Google re­vamp­ing search with Face­book-style feed

Irish Independent - Business Week - - BUSINESSWEEK TECHNOLOGY - Mark Ber­gen

YEARS ago, Google built a so­cial net­work sep­a­rate from its prized as­set, web search. The ef­fort failed.

Now the com­pany is try­ing again – only this time, it’s turn­ing its search en­gine into some­thing that looks a lot like the news feed of a so­cial net­work.

The search gi­ant unit is in­tro­duc­ing a tai­lored feed of news, en­ter­tain­ment and myr­iad web con­tent based on users’ searches, YouTube video views and other per­sonal in­for­ma­tion.

It’s an ex­pan­sion of an older mo­bile ser­vice called Google Now.

Yet some new bells and whis­tles – in­for­ma­tion from lo­cal trends and an abil­ity to “fol­low” public fig­ures, for in­stance – give Google’s search feed a sim­i­lar feel to the al­go­rith­mic stream of Face­book’s News Feed. That fea­ture has helped Face­book cap­ture on­line at­ten­tion like few other com­pa­nies.

“We want peo­ple to un­der­stand they’re con­sum­ing in­for­ma­tion from Google,” Sashi Thakur, a Google en­gi­neer­ing vice pres­i­dent, told re­porters. “It will just be without a query.”

Google has long been in­ter­ested in mak­ing search more per­sonal and proac­tive. When users are logged into their Google ac­counts, search re­sults are al­ready heav­ily per­son­alised.

Google Now at­tempted to pro­vide sim­i­lar rel­e­vant in­for­ma­tion like sports scores and driv­ing di­rec­tions be­fore peo­ple typed queries, but it hasn’t been as pop­u­lar as other ser­vices from the com­pany, such as tra­di­tional search, Maps and the Chrome browser.

The new, pre­dic­tive search feed will get a lot more ex­po­sure be­cause it will stream on the launch page of Google’s name­sake mo­bile app on An­droid and Ap­ple mo­bile de­vices be­gin­ning this week.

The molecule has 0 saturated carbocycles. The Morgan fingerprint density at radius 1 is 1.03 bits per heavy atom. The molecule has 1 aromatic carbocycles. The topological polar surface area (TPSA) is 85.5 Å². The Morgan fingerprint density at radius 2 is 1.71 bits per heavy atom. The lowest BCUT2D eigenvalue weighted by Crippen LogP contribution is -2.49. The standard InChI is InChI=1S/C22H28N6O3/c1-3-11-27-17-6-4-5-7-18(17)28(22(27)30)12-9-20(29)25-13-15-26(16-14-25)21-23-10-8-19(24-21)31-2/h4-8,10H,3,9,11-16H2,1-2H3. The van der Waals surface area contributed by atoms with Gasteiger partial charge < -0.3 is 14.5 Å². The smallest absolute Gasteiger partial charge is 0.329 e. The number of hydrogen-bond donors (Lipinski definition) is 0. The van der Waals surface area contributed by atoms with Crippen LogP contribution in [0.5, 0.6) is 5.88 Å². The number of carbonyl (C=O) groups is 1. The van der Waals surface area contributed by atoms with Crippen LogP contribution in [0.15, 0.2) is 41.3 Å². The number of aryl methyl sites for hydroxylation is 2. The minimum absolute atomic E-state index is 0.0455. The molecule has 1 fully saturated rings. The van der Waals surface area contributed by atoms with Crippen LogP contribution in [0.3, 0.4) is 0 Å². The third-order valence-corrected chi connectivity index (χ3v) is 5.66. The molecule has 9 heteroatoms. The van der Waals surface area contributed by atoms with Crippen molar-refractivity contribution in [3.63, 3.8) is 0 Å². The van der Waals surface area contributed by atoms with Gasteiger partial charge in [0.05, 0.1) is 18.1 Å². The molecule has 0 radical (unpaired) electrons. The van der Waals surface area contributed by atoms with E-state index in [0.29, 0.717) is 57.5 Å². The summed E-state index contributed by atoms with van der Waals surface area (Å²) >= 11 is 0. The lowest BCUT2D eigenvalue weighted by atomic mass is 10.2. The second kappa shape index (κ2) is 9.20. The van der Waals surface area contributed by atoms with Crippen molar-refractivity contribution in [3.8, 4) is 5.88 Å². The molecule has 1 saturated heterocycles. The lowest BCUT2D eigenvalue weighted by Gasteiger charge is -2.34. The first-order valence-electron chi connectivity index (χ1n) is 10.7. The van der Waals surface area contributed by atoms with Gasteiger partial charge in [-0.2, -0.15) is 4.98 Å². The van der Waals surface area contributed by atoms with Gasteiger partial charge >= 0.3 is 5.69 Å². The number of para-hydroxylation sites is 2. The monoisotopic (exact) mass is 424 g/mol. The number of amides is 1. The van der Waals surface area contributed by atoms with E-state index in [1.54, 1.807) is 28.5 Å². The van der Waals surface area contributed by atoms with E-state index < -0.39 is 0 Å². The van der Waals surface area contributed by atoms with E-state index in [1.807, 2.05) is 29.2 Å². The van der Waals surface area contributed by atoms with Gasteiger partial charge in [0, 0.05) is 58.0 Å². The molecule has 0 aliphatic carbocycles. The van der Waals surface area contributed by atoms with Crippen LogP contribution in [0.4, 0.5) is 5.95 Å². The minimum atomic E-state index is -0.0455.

The com­pany is look­ing to bring it to mo­bile web browsers, although it didn’t say when. That means the web’s most valu­able real es­tate, Google.com, could one day look like a per­son­alised news feed, rather than just an empty white box wait­ing to be filled with a ques­tion or key­word.

“It should have roughly the same be­hav­iour,” as a news feed, Thakur said.

The changes are a ma­jor step for Google, which rarely touches the land­ing page of a search ser­vice that gen­er­ates bil­lions of dol­lars a quar­ter in profit. It’s also an ac­knowl­edg­ment that Face­book’s News Feed is one of the most ad­dic­tive ways to con­sume dig­i­tal in­for­ma­tion on smart­phones.

Other tech com­pa­nies have come to sim­i­lar con­clu­sions. LinkedIn up­graded its home­page and app with more scrolling feed-like fea­tures, and this week Ama­zon.com launched Spark, a feed of shop­pable prod­uct sto­ries, pic­tures and ideas.

Still, Google’s new search feed won’t be­have ex­actly like so­cial net­works, ac­cord­ing to com­pany ex­ec­u­tives. That in­cludes Google Plus, the costly and now skele­tal ef­fort to cre­ate a di­rect Face­book com­peti­tor. “This feed is re­ally about your in­ter­ests and what you are do­ing,” said Ben Gomes, a vet­eran Google search ex­ec­u­tive. “It’s not re­ally about what your friends are in­ter­ested in.”

In ad­di­tion to search his­tory, the feed pulls data from users’ lo­ca­tion, email, dig­i­tal cal­en­dars and YouTube views.

With a feed, Google also ex­poses it­self to crit­i­cism Face­book has faced for show­ing peo­ple ar­ti­cles that are false or that re­in­force their po­lit­i­cal po­si­tions.

Google has taken steps to ad­dress this. In April, the com­pany said it rewrote its search al­go­rithm to de-pri­ori­tise in­ten­tion­ally mis­lead­ing con­tent. “We’ve been thought­ful about de­sign­ing a user ex­pe­ri­ence that high­lights a va­ri­ety of per­spec­tives,” a com­pany spokes­woman said. As al­ways with its search al­go­rithm, Google de­clined to share how it does this. (Bloomberg)

Google is in­tro­duc­ing a tai­lored feed of news, en­ter­tain­ment and web con­tent based on users’ searches, YouTube video views and other info

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